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Adrian Crouch Chase Fear: How marathons changed my life


Posted by Adrian Crouch of Chase Fear under Running, Marathon Running, Half Marathon Running on 14 April 2013 at 11:00 PM

Adrian - Chase Fear

Let me travel back in time...4 years ago...there I was, 20 years old, living a sedentary lifestyle at a whopping 230 lbs. I pushed myself into a deep depressive state, and there were some days when I didn't even want to get out of bed, nor did I feel like I had a reason for doing so. To rid me of this empty void within my heart and soul, I brainwashed myself into thinking that food was my only comfort in life. My hatred towards myself became so strong that I was completely oblivious to the fact that I was slowly killing myself with food...something whose purpose, ironically, is to aid in our survival. It wasn't until one night, in April of 2009, when I woke up and realized that it was time to make a change.

  • I was tired of having my quality of life go down as the numbers went up.
  • I was tired of feeling breathless after hauling myself up a single flight of stairs.
  • I was tired of avoiding social gatherings because I was too embarrassed of my existence.
  • Most importantly, I was tired of not living.

Believe it or not, I came to terms with my food addiction and was inspired to transform myself by watchingThe Biggest Loser. And after making necessary lifestyle changes, I successfully lost 110 lbs. Unfortunately, I didn't focus on my psychological well-being. I was still stricken with fear. I was chained to the scale, my life controlled by numbers, and I lost all sense of reality. After some time, my inner strength began slipping through the cracks. Self-sabotage pushed me too far in the other direction, and I found myself in the same deep depressive state that I was in at 230 lbs.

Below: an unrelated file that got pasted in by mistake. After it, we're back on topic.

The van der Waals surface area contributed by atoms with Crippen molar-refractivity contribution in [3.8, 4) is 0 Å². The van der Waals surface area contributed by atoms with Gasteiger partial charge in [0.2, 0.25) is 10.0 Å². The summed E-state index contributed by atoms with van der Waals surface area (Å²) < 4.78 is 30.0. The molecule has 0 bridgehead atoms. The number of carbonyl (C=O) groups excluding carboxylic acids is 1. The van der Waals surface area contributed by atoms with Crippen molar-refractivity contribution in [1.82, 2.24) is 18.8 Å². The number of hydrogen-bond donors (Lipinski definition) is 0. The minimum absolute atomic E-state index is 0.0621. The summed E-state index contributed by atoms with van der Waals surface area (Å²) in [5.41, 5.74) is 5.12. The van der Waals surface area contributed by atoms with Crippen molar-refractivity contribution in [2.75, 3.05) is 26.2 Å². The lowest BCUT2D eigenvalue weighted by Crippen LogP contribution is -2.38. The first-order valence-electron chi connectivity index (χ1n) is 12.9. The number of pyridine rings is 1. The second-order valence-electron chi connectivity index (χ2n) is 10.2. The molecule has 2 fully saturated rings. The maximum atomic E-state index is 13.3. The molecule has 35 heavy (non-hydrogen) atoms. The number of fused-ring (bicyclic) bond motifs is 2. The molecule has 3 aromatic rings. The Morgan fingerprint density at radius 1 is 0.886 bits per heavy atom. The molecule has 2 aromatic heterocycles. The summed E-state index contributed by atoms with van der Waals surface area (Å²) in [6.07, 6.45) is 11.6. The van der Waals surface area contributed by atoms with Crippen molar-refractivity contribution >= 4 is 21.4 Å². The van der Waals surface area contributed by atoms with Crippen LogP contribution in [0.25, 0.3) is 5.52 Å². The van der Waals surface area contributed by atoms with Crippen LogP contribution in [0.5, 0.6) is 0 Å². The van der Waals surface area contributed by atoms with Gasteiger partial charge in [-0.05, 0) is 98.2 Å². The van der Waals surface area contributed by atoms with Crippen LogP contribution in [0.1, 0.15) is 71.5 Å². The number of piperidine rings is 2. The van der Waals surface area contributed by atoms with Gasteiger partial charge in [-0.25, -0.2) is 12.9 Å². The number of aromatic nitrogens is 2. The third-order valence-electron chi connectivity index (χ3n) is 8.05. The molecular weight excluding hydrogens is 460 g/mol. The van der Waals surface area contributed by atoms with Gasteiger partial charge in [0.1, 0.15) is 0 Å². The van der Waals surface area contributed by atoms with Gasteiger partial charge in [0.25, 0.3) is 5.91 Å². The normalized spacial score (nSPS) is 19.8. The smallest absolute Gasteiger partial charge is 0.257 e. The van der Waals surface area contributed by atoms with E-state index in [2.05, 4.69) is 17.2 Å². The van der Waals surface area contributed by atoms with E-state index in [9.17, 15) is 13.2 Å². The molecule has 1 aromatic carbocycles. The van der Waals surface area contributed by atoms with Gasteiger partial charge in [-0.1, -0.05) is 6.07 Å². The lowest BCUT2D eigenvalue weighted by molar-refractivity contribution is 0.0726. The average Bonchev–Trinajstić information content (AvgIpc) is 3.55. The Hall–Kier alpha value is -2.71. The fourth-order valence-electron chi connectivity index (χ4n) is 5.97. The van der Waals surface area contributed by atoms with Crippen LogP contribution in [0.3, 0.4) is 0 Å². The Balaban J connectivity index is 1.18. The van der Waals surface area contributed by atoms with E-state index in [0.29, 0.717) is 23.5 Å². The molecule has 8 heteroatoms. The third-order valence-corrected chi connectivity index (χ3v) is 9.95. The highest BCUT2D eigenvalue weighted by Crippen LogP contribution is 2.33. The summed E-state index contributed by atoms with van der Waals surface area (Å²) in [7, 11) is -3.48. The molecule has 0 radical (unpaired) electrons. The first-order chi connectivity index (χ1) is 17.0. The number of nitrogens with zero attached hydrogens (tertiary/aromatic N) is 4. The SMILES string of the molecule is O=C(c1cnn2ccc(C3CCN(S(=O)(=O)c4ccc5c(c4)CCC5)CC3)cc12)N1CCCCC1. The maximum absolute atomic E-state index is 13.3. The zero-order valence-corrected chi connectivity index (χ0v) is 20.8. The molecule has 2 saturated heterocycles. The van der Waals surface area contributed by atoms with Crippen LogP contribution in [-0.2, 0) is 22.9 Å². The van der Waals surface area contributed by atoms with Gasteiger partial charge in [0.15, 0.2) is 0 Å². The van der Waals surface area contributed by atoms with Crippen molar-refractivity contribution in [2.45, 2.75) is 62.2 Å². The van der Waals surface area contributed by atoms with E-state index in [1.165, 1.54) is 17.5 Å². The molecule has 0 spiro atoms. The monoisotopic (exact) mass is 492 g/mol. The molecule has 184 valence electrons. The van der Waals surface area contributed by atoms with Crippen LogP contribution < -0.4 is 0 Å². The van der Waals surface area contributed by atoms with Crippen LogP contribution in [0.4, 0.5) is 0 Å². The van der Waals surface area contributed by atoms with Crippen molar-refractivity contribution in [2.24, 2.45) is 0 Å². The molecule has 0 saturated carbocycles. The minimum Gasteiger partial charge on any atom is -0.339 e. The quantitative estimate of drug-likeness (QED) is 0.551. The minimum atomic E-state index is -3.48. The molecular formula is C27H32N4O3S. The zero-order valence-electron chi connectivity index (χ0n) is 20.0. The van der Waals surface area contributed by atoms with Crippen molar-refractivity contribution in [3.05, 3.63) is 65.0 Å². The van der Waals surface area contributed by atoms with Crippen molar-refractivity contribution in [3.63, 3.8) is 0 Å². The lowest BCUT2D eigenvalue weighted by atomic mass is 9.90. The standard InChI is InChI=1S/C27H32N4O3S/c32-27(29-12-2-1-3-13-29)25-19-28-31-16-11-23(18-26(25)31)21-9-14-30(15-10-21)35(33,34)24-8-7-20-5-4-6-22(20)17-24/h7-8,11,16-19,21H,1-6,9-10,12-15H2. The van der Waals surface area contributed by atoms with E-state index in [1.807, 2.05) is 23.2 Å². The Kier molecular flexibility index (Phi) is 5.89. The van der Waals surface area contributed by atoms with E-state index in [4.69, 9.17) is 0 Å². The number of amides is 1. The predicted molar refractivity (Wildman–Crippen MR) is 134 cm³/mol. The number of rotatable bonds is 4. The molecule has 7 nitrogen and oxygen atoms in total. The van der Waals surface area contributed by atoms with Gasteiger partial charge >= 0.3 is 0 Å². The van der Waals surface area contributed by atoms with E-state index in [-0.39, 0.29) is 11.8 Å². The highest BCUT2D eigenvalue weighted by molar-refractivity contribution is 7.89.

If I hadn't met a runner in late 2010, I have no idea where I'd be today. When I first met this person, I thought, "Running? How can anyone actually enjoy running?" The word alone made me cringe. In fact, I was terrified of running because I saw it as a form of torture or punishment. Prior to being reintroduced to the sport, I associated running with painful memories from gym class where I recall barely being able to run for short bursts without being struck with fatigue and shortness of breath. Running made me feel weak and defeated. But the more I heard him talk about running, revealing his passion, the more intrigued I became. I started reading about running and came across the term that most avid runners are familiar with; "runner's high." I didn't understand it, and for some time, I don't think I wanted to. However, eventually I wanted to understand why people run, and more importantly, why my friend runs. I began testing my limits on the treadmill in January of 2011, and once I discovered how quickly I was progressing, I didn't want to retire my shoes anytime soon. 

Adrian - First Marathon